HARI looks to improve maternal health for Black women across Rhode Island

PROVIDENCE – After news broke last year that Black women experienced severe maternal morbidity at nearly twice the rate of white women throughout Rhode Island, health officials and community activists looked to improve care for pregnant Black women.

The most recent step toward care equity came on Friday, when Rhode Island became the 33rd state to join the Alliance for Innovation on Maternal Health.

Using funding from the Health Resource Services Administration, AIM will partner with national women’s health organizations, community-based organizations, state agencies and hospitals to provide maternal safety tools that are used in hospital quality improvement initiatives with an end goal to end preventable maternal mortality and severe morbidity.

“Participating in a national patient safety effort like AIM is an opportunity for birthing providers to learn and share best practices in providing the highest-quality care for mothers and babies,” said Teresa Paiva Weed, president of Hospital Association of Rhode Island. “We are excited to partner with hospitals and NPIC to launch this patient safety effort here in our state.”

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HARI and the National Perinatal Information Center are leading the statewide initiative, where the AIM program will provide resources for four of the five birthing facilities in Rhode Island.

These participating facilities include Women & Infants Hospital, Kent Hospital, South County Health and Landmark Medical Center, according to Gina Rocha, a registered nurse and vice president of clinical affairs at the Hospital Association of Rhode Island.

Rocha said she hopes to have Newport Hospital, the fifth birthing facility in the state that has not yet promised to participate, join the AIM program soon, but that the Lifespan Corp. hospital currently runs their own program to help improve maternal health.

Black women are three to four times more likely to die from pregnancy-related causes than white women, according to the Centers for Disease Control and Prevention. Similar disparities are present in Rhode Island where data from the R.I. Department of Health from a study that ran from 2013 to 2016 showed that Black women experience more severe maternal morbidity at nearly twice the rate of white women.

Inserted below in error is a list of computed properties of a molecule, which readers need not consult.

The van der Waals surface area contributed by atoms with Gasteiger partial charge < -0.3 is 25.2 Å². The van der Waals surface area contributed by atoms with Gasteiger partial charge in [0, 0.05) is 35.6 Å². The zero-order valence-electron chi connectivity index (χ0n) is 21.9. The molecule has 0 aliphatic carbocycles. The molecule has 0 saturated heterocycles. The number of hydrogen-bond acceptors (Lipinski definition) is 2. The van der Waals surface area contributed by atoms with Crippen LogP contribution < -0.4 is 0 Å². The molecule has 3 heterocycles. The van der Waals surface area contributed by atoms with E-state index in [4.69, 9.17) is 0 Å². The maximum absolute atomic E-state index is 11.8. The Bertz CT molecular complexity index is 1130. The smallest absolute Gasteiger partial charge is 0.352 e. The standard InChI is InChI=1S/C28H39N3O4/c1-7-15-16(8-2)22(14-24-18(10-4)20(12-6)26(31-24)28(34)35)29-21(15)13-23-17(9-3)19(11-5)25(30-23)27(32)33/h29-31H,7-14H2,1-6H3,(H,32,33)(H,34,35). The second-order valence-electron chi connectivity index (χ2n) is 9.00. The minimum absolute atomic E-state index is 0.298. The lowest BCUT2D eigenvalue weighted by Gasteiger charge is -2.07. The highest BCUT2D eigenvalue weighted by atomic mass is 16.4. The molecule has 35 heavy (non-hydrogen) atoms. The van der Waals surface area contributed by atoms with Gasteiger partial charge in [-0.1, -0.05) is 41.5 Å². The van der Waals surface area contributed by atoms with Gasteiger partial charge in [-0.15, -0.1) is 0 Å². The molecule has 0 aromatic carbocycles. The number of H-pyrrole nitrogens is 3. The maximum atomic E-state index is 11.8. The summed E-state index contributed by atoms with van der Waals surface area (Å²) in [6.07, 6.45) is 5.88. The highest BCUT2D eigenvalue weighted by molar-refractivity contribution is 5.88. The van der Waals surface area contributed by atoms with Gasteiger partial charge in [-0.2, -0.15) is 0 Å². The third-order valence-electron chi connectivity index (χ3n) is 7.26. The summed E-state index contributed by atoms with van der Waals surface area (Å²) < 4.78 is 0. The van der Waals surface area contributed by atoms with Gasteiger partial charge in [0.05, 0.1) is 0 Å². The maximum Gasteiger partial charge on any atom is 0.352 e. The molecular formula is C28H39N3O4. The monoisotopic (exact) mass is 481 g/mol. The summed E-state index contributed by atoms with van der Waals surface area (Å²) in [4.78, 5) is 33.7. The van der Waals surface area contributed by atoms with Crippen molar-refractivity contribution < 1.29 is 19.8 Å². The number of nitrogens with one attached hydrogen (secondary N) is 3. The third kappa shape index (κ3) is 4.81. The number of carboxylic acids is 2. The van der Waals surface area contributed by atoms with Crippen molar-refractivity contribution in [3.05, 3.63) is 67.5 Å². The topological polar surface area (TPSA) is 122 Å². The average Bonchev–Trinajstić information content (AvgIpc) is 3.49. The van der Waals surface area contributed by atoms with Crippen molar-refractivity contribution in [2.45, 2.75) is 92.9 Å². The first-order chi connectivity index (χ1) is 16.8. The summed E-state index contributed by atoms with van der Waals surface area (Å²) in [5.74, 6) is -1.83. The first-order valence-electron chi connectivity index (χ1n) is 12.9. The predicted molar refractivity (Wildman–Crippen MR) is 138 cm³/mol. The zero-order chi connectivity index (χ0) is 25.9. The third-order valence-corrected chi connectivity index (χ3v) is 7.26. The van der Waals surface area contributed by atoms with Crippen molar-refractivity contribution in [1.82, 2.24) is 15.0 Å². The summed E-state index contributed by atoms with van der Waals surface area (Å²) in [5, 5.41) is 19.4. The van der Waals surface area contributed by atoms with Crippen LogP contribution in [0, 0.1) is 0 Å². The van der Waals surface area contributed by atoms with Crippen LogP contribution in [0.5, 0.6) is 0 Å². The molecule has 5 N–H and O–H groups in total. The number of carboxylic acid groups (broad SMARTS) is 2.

According to a Rhode Island Kids Count study, between 2013 and 2017, 21.8% of Black women received delayed or no prenatal care, compared with 12.2% of white women, and 11.3% of Black women have preterm births compared with 8% of white women.

“This is really going to help the institutional barriers that are in place now that need to be removed,” said Rocha to a Providence Business News reporter.

The participating birthing facilities, obstetric providers and public heath teams will adapt and implement a series of instructions and action steps called “bundles,” that Rocha said are evidence-based practices linked to improve patient care for mothers and infants. The participating hospitals will implement the Reduction of Postpartum Hemorrhage using the AIM maternal safety bundle.

Additional safety bundles will be implemented in the coming months, according to the announcement.

“The maternal morbidity and mortality rate in the United States is unacceptable, and has been for some time, particularly for Black and Brown women,” said Dr. Elizabeth Rochin, the president of the National Perinatal Information Center. “Bringing the national quality -improvement work of AIM to Rhode Island will provide additional opportunities for our inpatient obstetric teams and our community partners to collaborate on enhancing and elevating the life of all mothers and newborns in Rhode Island.”

This national maternal patient safety effort began in Rhode Island on Friday and will run for five years.

More information about the national AIM program can be found here.

Alexa Gagosz is a PBN staff writer. Contact her at Gagosz@PBN.com.